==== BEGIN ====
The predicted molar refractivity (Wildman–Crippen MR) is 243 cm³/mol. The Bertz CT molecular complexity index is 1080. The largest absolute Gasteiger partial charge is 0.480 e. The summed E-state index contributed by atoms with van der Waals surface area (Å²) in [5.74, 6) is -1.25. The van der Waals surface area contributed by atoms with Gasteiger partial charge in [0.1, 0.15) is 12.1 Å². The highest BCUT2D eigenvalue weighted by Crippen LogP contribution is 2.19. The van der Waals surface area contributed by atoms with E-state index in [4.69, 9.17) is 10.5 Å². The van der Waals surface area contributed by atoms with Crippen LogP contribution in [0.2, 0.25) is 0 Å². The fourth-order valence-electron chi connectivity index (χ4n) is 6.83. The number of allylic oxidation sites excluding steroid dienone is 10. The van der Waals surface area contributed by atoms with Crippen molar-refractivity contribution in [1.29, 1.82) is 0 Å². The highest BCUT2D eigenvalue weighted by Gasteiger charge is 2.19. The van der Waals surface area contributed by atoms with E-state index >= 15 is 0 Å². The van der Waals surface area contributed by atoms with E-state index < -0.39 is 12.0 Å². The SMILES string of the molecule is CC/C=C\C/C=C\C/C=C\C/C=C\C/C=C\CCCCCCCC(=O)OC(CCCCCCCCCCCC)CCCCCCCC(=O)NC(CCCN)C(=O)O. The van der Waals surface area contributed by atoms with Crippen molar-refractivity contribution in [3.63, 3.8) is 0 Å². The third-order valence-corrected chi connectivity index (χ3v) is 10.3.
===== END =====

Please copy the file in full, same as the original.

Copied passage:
The predicted molar refractivity (Wildman–Crippen MR) is 243 cm³/mol. The Bertz CT molecular complexity index is 1080. The largest absolute Gasteiger partial charge is 0.480 e. The summed E-state index contributed by atoms with van der Waals surface area (Å²) in [5.74, 6) is -1.25. The van der Waals surface area contributed by atoms with Gasteiger partial charge in [0.1, 0.15) is 12.1 Å². The highest BCUT2D eigenvalue weighted by Crippen LogP contribution is 2.19. The van der Waals surface area contributed by atoms with E-state index in [4.69, 9.17) is 10.5 Å². The van der Waals surface area contributed by atoms with Crippen LogP contribution in [0.2, 0.25) is 0 Å². The fourth-order valence-electron chi connectivity index (χ4n) is 6.83. The number of allylic oxidation sites excluding steroid dienone is 10. The van der Waals surface area contributed by atoms with Crippen molar-refractivity contribution in [1.29, 1.82) is 0 Å². The highest BCUT2D eigenvalue weighted by Gasteiger charge is 2.19. The van der Waals surface area contributed by atoms with E-state index >= 15 is 0 Å². The van der Waals surface area contributed by atoms with E-state index < -0.39 is 12.0 Å². The SMILES string of the molecule is CC/C=C\C/C=C\C/C=C\C/C=C\C/C=C\CCCCCCCC(=O)OC(CCCCCCCCCCCC)CCCCCCCC(=O)NC(CCCN)C(=O)O. The van der Waals surface area contributed by atoms with Crippen molar-refractivity contribution in [3.63, 3.8) is 0 Å². The third-order valence-corrected chi connectivity index (χ3v) is 10.3.